Proponents, foes of Burley Lagoon geoduck farm to face off at March 2024 hearings
Parties to a dispute over a proposed 25.5 acre geoduck farm in Burley Lagoon have until March 2024 to hone arguments and marshal evidence.
That’s when Taylor Shellfish, which seeks to launch the controversial aquaculture operation, will face off against a coalition of environmental groups and neighbors in arguments before the Pierce County Hearing Examiner concerning the farm’s probable biological, ecological and aesthetic effects.
The hearings will start at 9 a.m. March 20 and conclude March 29 in the public meeting room of the Pierce County Public Services Building Annex, 2401 S. 35th St. in Tacoma. That facility was chosen after the parties discussed moving the event to a local high school or a rented civic center to accommodate a potentially large crowd (the county’s facility can hold up to 120 people).
The eight-day event consolidates two separate hearings. Both serve as input to Deputy Hearing Examiner Sharon Rice’s decision on whether the county should grant Taylor Shellfish the shoreline substantial development and shoreline conditional use permits needed for the proposed farm.
If the Hearing Examiner grants approval, the shoreline conditional use permit must then be OK’d by the state Department of Ecology. DOE’s decision can be appealed to the Washington Shoreline Hearings Board.
Impact statement appeal
In the first hearing, starting March 20 and lasting seven days, geoduck farm opponents will appeal the final environmental impact statement (FEIS) for the project, issued by the Pierce County Planning and Public Works Department in January 2023.
That document was largely favorable toward the proposal. Opponents of the geoduck farm — the largest such operation ever proposed or built on Pierce County tidelands — will argue the FEIS used flawed science and misapplied the law, and that it did not respond adequately to questions and comments submitted in response to an earlier draft EIS.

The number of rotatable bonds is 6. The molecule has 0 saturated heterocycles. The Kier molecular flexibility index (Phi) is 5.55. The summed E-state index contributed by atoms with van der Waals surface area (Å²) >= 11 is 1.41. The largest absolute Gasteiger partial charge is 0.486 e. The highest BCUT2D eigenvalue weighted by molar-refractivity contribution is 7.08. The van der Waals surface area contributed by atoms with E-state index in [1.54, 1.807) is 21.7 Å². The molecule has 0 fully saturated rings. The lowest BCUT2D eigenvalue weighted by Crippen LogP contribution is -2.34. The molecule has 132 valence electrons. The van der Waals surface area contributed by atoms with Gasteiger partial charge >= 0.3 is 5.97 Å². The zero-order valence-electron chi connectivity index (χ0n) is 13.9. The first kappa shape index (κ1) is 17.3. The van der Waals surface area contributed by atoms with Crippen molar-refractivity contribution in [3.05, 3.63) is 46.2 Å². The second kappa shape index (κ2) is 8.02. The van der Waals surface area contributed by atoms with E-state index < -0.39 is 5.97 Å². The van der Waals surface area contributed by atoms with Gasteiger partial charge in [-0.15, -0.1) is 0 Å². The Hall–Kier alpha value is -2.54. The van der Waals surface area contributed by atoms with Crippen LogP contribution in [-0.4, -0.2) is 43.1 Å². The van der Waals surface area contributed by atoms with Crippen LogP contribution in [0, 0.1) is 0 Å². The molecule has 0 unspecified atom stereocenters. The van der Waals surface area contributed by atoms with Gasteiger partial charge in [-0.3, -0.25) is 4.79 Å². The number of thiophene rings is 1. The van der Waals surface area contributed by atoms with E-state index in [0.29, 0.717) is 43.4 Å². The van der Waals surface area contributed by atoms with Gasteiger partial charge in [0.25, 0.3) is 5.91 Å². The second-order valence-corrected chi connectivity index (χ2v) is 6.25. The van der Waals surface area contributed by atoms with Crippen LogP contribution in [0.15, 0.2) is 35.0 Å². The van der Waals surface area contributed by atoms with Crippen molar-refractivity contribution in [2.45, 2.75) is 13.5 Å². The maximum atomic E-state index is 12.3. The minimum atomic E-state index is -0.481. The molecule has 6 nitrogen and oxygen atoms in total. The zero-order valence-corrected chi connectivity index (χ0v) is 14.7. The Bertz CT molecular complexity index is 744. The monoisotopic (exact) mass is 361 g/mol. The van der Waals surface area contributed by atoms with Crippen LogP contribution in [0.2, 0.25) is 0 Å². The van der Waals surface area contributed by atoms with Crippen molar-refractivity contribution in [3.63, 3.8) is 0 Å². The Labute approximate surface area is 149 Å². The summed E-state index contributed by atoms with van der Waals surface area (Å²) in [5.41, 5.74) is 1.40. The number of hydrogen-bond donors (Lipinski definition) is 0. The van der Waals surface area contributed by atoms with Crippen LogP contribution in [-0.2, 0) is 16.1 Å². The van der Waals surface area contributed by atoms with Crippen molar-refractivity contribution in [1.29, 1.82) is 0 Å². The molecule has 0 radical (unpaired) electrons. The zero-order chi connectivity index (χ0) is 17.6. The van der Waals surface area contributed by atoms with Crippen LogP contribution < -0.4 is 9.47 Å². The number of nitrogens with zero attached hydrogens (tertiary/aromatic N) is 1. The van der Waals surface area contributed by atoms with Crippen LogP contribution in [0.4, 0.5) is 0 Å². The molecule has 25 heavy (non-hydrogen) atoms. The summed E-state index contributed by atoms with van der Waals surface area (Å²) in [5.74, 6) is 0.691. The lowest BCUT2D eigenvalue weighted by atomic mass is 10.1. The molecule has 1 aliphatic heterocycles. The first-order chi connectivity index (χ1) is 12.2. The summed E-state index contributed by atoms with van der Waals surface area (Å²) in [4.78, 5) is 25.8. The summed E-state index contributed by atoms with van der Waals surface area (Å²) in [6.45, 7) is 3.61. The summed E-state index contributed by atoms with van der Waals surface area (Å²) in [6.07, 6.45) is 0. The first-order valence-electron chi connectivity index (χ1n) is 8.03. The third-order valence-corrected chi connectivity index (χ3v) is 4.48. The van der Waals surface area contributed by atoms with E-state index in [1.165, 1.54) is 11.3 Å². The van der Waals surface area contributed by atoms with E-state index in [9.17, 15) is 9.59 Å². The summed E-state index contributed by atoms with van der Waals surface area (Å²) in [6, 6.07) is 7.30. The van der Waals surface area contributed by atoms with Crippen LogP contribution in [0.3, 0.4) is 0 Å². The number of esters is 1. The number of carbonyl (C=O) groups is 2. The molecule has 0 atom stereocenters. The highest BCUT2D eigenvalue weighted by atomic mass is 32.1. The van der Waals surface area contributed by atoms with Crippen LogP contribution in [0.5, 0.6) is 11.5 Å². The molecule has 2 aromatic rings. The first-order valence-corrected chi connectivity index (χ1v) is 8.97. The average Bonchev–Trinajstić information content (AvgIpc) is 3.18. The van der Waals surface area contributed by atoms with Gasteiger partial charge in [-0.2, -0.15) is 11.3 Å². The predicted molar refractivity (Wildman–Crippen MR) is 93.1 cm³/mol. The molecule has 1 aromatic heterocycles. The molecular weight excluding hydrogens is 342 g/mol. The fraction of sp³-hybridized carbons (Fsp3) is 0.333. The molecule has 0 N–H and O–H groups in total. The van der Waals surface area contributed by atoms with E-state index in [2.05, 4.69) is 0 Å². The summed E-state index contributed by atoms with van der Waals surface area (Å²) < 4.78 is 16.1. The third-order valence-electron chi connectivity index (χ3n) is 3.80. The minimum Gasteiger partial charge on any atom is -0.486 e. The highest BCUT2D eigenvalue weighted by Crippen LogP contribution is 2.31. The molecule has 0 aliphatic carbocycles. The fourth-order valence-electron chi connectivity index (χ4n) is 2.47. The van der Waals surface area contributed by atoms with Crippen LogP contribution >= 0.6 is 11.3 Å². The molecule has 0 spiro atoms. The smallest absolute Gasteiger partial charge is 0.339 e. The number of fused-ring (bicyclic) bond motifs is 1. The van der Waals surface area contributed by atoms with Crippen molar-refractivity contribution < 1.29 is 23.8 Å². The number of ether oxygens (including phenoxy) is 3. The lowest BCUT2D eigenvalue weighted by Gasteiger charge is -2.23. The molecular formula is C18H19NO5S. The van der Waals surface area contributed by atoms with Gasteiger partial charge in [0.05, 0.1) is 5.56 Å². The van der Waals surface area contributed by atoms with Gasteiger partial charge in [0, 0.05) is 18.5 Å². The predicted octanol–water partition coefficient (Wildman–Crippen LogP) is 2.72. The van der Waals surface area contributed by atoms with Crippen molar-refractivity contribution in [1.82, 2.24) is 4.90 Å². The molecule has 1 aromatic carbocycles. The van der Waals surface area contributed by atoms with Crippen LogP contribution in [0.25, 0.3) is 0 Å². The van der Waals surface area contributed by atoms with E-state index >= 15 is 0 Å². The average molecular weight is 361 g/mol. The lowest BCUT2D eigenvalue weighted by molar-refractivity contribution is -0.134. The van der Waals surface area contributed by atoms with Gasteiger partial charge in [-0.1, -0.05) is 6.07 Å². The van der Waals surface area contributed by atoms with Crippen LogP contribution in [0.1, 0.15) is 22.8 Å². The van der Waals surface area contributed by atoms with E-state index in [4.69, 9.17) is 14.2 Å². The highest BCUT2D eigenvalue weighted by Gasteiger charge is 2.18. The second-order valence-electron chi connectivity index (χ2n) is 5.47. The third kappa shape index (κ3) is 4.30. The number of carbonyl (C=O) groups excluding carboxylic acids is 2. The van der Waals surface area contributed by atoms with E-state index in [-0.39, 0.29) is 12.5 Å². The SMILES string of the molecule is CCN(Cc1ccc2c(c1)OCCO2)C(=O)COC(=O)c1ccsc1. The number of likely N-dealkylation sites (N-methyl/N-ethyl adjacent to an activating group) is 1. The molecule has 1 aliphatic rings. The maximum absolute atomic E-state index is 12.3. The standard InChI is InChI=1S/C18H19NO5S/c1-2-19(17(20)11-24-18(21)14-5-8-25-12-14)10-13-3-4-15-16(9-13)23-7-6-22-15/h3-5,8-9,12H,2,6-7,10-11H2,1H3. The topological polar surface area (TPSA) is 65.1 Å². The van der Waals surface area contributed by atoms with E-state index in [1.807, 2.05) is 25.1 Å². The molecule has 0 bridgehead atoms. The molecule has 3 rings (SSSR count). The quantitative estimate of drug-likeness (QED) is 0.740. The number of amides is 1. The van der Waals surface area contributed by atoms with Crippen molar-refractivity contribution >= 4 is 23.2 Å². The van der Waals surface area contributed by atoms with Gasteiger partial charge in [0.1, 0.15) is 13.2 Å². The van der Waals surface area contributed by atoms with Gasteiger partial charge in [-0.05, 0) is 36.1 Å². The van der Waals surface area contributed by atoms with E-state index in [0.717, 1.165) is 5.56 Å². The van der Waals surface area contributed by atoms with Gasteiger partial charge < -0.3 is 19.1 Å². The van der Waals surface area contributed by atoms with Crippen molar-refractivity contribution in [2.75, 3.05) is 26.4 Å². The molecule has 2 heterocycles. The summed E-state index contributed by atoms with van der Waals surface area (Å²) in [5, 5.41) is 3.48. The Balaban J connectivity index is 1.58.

The EIS fails to address serious risks posed by geoduck aquaculture in part because it was written by the shellfish company, and rubber-stamped by the county, said Laura Hendricks, director of Coalition to Protect Puget Sound Habitat, one of the groups mounting the appeal. The county “basically just hands this over to Taylor, and Taylor says whatever Taylor wants to say,” she said.
The FEIS appeal hearing will be open to the public in person and via Zoom, but no public comment is allowed. Taylor Shellfish, Pierce County and the appellants will call witnesses, all of whom are subject to cross-examination.
The second hearing, from March 27 through 29, will address whether the shoreline permits should be granted, as opposed to focusing solely on the validity of the FEIS. The event will allow public comment. Appellants have indicated more than 100 people may wish to speak, and comments will likely be limited to three minutes, according the Examiner’s Pre-Hearing Order setting the event’s format and schedule.
The geoduck farm opponents’ appeal brief presents 40 points opposing the FEIS. In an interview, Hendricks elaborated on some of these, providing the best view yet of arguments expected to be used against the proposed geoduck farm.
Among other alleged errors, the appellants claim the FEIS uses a flawed baseline in presenting the degree of change that the geoduck farm will impose on Burley Lagoon’s marine environment.